DAY101, an investigational, oral, brain-penetrant, and highly selective type II pan-RAF kinase inhibitor for the treatment of rare, pediatric low-grade glioma, was granted a rare pediatric disease designation by the FDA.
DAY101, an investigational, oral, brain-penetrant, and highly selective type II pan-RAF kinase inhibitor for the treatment of rare, pediatric low-grade glioma (pLGG), was granted a rare pediatric disease designation by the FDA, according to a press release by Day One Biopharmaceuticals.1
DAY101 is meant to target a key MAPK signaling enzyme. Previous research has found that DAY101 has high brain distribution and exposure. It inhibits both monomeric and dimeric RAF kinase, potentially broadening its clinical benefit to other RAF-altered tumors.1
The agent has been studied in over 250 patients and has a tolerable safety profile and encouraging anti-tumor activity. Preliminary results of 1 such trial, PNOC014 (NCT03429803) found that of the 8 patients with RAFfusions evaluated, 2 patients achieved a complete response per the Responses Assessment for Neuro-Oncology, 3 had partial responses, 2 achieved stable disease and 1 patient experienced progressive disease. The median time to response was 10.5 weeks. Common adverse events (AEs) were skin rash and hair color changes.2
The phase 1 PNOC014 trial has an estimated enrollment of 53 patients and is planned to be completed in December 2024. The study is made up of 2 arms. In arm 1, patients received 1.5 m2 or less of the study drug. In arm 2, they received more than 1.5 m2 of the study drug. The primary end point of the trial is dose-limiting toxicities. Secondary end points include best overall response, the number of patients with AEs, and the number of patients with serious AEs.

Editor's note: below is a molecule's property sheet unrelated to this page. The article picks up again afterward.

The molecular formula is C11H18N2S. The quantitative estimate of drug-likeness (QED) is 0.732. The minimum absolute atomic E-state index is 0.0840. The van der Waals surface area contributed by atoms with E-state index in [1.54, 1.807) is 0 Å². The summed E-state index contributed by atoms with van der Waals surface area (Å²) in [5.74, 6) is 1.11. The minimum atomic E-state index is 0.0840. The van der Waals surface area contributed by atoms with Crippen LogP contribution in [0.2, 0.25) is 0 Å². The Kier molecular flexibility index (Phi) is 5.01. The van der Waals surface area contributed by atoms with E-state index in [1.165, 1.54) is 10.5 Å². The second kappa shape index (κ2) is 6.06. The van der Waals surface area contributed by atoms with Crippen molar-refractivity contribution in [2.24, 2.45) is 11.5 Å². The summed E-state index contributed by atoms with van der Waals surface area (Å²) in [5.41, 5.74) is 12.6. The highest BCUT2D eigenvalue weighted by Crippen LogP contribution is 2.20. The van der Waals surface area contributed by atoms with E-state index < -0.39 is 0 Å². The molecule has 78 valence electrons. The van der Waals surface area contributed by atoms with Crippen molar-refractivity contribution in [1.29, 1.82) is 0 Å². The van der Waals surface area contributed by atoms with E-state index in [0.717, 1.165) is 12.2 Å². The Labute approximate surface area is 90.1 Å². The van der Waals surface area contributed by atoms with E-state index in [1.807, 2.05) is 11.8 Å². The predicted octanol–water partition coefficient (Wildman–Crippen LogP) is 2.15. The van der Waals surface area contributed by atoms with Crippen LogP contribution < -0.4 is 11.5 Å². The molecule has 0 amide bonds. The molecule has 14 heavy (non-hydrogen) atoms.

The results of PNOC014 lead to the initiation of FIREFLY-1 (NCT04775485), a phase 2 trial with an estimated enrollment of 60 participants. The primary end point of the study is overall response rate. Secondary end points include safety and tolerability, the relationship between pharmacokinetics and drug effects, progression-free survival, duration of response, time to response, and clinical benefit rate.
The study will have a single arm split into 2 cohorts. In cohort 1, patients will receive 20 mg of DAY101 and in cohort 2, patients will receive 100 mg.
In order to participate, patients must be between 6 months and 25 years of age, have a confirmed diagnosis of LGG and a molecular diagnosis of activating BRAF alteration, must have received at least one line of systemic therapy and have evidence of radiographic progression, and have at least 1 measurable lesion. Patients with previously known activating molecular alterations, symptoms of clinical progression in the absence of radiographic progression and known or suspected diagnosis of neurofibromatosis type 1 are not eligible to participate.
“Historical approaches to treating pLGG such as surgery, radiation, and chemotherapy are associated with significant acute and life-long adverse effects, and new options are urgently needed,” said Davy Chiodin, PharmD, chief development officer of Day One, in a press release. “DAY101 has the potential to become the first approved treatment option specifically for these patients. Receiving Rare Pediatric Disease Designation from the FDA underscores the critical value of our focus on pediatric indications at Day One and represents another significant milestone for the DAY101 program as we continue to enroll patients with pLGG in our pivotal phase 2 FIREFLY-1 study.”
FIREFLY-1 is currently recruiting in the District of Columbia, Michigan, Missouri, North Carolina, Texas, and Canada.